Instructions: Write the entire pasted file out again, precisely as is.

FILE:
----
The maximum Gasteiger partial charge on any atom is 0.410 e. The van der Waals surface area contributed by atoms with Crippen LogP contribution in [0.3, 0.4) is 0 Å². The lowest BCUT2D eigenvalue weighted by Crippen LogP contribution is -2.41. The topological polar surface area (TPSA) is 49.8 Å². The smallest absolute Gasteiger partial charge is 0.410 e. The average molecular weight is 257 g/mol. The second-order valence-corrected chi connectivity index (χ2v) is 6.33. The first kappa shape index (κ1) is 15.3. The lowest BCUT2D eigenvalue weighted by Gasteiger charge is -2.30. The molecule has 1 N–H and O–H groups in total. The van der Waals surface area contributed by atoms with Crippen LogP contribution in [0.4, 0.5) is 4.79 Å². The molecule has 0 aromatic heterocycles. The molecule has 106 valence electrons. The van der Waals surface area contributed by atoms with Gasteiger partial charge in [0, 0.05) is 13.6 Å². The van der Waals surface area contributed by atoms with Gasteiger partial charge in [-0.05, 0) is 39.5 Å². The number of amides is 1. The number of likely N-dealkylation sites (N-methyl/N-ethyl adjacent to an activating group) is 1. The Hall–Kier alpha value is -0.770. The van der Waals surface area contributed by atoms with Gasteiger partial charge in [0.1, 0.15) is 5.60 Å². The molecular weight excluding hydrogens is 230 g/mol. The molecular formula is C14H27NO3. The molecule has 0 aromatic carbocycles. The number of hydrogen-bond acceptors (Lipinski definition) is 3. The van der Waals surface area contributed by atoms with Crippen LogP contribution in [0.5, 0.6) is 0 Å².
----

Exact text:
The maximum Gasteiger partial charge on any atom is 0.410 e. The van der Waals surface area contributed by atoms with Crippen LogP contribution in [0.3, 0.4) is 0 Å². The lowest BCUT2D eigenvalue weighted by Crippen LogP contribution is -2.41. The topological polar surface area (TPSA) is 49.8 Å². The smallest absolute Gasteiger partial charge is 0.410 e. The average molecular weight is 257 g/mol. The second-order valence-corrected chi connectivity index (χ2v) is 6.33. The first kappa shape index (κ1) is 15.3. The lowest BCUT2D eigenvalue weighted by Gasteiger charge is -2.30. The molecule has 1 N–H and O–H groups in total. The van der Waals surface area contributed by atoms with Crippen LogP contribution in [0.4, 0.5) is 4.79 Å². The molecule has 0 aromatic heterocycles. The molecule has 106 valence electrons. The van der Waals surface area contributed by atoms with Gasteiger partial charge in [0, 0.05) is 13.6 Å². The van der Waals surface area contributed by atoms with Gasteiger partial charge in [-0.05, 0) is 39.5 Å². The number of amides is 1. The number of likely N-dealkylation sites (N-methyl/N-ethyl adjacent to an activating group) is 1. The Hall–Kier alpha value is -0.770. The van der Waals surface area contributed by atoms with Gasteiger partial charge in [0.1, 0.15) is 5.60 Å². The molecular weight excluding hydrogens is 230 g/mol. The molecular formula is C14H27NO3. The molecule has 0 aromatic carbocycles. The number of hydrogen-bond acceptors (Lipinski definition) is 3. The van der Waals surface area contributed by atoms with Crippen LogP contribution in [0.5, 0.6) is 0 Å².